In 1854, Brigham Young sent Jacob Hamblin to befriend the Paiute Nation and his group settled around the Santa Clara River. In 1861, 20 families of Swiss converts to the LDS Church arrived to settle Santa Clara as part of the Wine Mission, which primarily produced grape juice for the settlers since the water was not too palatable. It was the most successful mission, and helped to sustain the others by selling raising to travelers passing through. Today, Santa Clara is the “garden spot” of Washington County, and continues a strong sense of heritage through it’s landmarks and annual Swiss Days Celebration.
Ivins sprang up from the need to bring water to The Santa Clara Bench by means of an 8 mile canal which was completed in 1914. It ran from the Santa Clara creek near the Shem smelter to the bench, and was built around steep mountain sides and deep ravines. In 1918 Ivins Reservoir was built to store the water. Ivins is a growing community near Snow Canyon, and nestled at the base of the majestic Red Mountain.
Hurricane was settled in 1906, and was named by Erastus Snow, and LDS Church official, for the Hurricane fault and the storm he was caught in there. Hurricane was settled after the Hurricane Canal was finished to bring water. It became a great place for growing fruit and other produce. Hurricane is still one of the largest and fastest growing towns in Washington County.
Virgin was settled in 1858, and early pioneers faced many hardships trying to establish farms. Early years were spent constructing ditches in and around the town site for watering crops of cotton, corn, cane, wheat, alfalfa and grapes. Virgin is in a valley south of Kolob Mountain and is it’s only access, thus the nickname “Gateway to the Kolobs.” It is one of the most picturesque locations in the world.
Springdale was founded by Mormon Pioneers in the 1850’s, and is the “Gateway to Zion National Park”, drawing nearly 3 million visitors each year. Springdale provides much of the lodging, dining and other travel services for the Park.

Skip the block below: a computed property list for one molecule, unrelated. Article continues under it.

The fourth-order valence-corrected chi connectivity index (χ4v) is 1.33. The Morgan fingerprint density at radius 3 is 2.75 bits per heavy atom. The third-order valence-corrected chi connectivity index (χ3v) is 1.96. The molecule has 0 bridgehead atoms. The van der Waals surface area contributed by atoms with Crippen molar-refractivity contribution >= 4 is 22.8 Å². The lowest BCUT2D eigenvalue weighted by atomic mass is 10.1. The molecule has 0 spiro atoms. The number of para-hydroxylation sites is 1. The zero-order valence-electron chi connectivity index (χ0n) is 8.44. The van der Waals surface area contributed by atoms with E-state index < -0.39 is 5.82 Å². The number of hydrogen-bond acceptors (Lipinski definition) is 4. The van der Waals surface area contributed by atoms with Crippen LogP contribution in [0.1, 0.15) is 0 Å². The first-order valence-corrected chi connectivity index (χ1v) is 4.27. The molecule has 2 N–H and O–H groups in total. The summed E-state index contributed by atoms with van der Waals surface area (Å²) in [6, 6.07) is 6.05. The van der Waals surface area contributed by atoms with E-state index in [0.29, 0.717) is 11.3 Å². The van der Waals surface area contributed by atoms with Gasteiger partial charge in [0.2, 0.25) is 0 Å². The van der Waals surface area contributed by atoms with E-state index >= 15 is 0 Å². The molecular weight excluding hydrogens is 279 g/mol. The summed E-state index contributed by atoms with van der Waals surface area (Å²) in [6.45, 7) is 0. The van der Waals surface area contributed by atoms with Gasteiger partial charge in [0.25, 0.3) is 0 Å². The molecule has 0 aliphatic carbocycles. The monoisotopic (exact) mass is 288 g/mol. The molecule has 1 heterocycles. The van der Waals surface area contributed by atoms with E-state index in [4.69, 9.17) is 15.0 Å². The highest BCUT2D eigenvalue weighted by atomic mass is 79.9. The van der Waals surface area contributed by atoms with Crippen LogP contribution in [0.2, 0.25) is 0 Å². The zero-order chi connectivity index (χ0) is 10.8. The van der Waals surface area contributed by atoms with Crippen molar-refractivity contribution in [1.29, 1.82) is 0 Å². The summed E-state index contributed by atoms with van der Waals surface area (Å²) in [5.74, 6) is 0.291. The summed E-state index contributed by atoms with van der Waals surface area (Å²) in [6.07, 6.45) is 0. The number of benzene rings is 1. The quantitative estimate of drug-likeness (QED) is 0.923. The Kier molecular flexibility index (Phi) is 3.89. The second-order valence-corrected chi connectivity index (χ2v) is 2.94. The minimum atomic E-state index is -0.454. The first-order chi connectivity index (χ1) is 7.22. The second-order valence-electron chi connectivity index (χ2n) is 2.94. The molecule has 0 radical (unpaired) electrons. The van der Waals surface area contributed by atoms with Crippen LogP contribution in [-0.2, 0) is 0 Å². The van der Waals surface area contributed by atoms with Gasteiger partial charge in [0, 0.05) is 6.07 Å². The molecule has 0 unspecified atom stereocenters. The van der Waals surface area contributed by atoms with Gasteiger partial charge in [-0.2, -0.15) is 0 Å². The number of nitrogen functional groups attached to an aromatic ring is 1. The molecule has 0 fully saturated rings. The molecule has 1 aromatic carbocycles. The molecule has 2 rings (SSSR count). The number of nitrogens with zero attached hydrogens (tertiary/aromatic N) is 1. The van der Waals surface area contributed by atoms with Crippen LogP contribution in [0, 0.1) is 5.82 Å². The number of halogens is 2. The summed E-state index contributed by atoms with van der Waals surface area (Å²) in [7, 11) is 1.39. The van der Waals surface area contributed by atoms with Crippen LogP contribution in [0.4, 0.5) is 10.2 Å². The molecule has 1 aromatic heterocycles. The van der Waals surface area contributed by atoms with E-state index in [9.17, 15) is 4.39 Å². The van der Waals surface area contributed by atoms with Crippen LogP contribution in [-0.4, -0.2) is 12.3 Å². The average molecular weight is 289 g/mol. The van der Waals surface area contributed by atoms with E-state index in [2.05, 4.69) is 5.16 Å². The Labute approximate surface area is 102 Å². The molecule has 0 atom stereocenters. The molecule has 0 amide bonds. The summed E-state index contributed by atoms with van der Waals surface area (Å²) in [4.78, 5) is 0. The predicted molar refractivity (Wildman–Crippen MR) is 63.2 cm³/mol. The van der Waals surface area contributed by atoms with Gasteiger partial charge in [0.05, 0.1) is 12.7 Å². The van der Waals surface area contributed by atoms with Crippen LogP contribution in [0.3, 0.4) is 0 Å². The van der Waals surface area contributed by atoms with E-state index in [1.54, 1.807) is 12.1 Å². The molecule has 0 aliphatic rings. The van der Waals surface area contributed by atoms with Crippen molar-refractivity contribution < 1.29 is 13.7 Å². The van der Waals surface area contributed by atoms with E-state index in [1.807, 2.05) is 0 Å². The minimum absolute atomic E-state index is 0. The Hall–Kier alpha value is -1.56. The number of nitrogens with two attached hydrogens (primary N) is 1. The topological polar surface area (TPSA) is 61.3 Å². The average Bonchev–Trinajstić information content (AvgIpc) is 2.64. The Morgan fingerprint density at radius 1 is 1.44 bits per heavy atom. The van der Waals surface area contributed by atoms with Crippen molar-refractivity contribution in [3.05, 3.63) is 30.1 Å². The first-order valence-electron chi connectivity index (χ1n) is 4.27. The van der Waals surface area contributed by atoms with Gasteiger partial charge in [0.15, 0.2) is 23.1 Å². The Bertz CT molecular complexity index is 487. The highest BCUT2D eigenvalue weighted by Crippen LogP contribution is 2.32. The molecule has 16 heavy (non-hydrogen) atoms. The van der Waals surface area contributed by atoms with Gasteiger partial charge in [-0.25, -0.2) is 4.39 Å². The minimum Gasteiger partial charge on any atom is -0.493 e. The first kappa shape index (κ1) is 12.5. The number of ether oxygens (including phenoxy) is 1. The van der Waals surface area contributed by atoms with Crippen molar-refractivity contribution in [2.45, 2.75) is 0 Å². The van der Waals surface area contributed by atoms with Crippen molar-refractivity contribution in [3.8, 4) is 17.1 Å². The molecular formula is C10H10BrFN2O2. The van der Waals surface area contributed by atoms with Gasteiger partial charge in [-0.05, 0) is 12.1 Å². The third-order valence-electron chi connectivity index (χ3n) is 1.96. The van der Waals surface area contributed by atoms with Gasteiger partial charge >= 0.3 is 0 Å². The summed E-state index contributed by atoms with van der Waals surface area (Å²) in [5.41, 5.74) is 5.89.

Utah’s oldest and most visited national park, Zion National Park is located in southwestern Utah, and was originally given the Indian name of Mukuntuweap by the John Wesley Powell expedition. Inhabited by the Anasazi people from about 1,500 to 800 years ago, they abandoned cliff houses, rock art, and their chipping sites are scattered throughout the park. The Paiute Indians occupied the canyon when Nephi Johnson arrived in 1858. The first Mormon occupant of Zion Canyon was Isaac Behunin, who built a one-room log cabin at a site near the location of Zion’s Lodge.
The 1.1 mile long tunnel, completed in 1930 at a cost of $2,000,000, is the park’s most impressive construction project. At that time, many of the hiking trails within the park were also begun.
St. George is approximately 2800-2850 feet above sea level. The Greater St. George area has warm winters which allows for year round golf and plenty of outdoor activities. In the Summer months, St. George will average 105 degrees. Unlike Las Vegas, St. George COOLS DOWN in the Summer offering nights in upper 70’s and low 80’s. Our Winter months average 55-60 degrees during the day and 30-40 degrees at night. Occasionally, we’ll get some snow but it’s a skiff at best and gone by noon. LEAVE YOUR SNOW SHOVELS, ICE SCRAPERS AND SNOW BLOWERS!! No need to bring them here. Annual rainfall averages about 8 inches with most of it coming in the Spring. We’ll see some monsoon showers in July and August for 10-15 minutes and then it’s gone for the day. With over 310 days of sunshine, you can be assured St. George IS the place for you to relocate.
Southern Utah Time Zone
The southern Utah area is on Mountain Standard Time and Daylight Saving Time.
Southern Utah Climate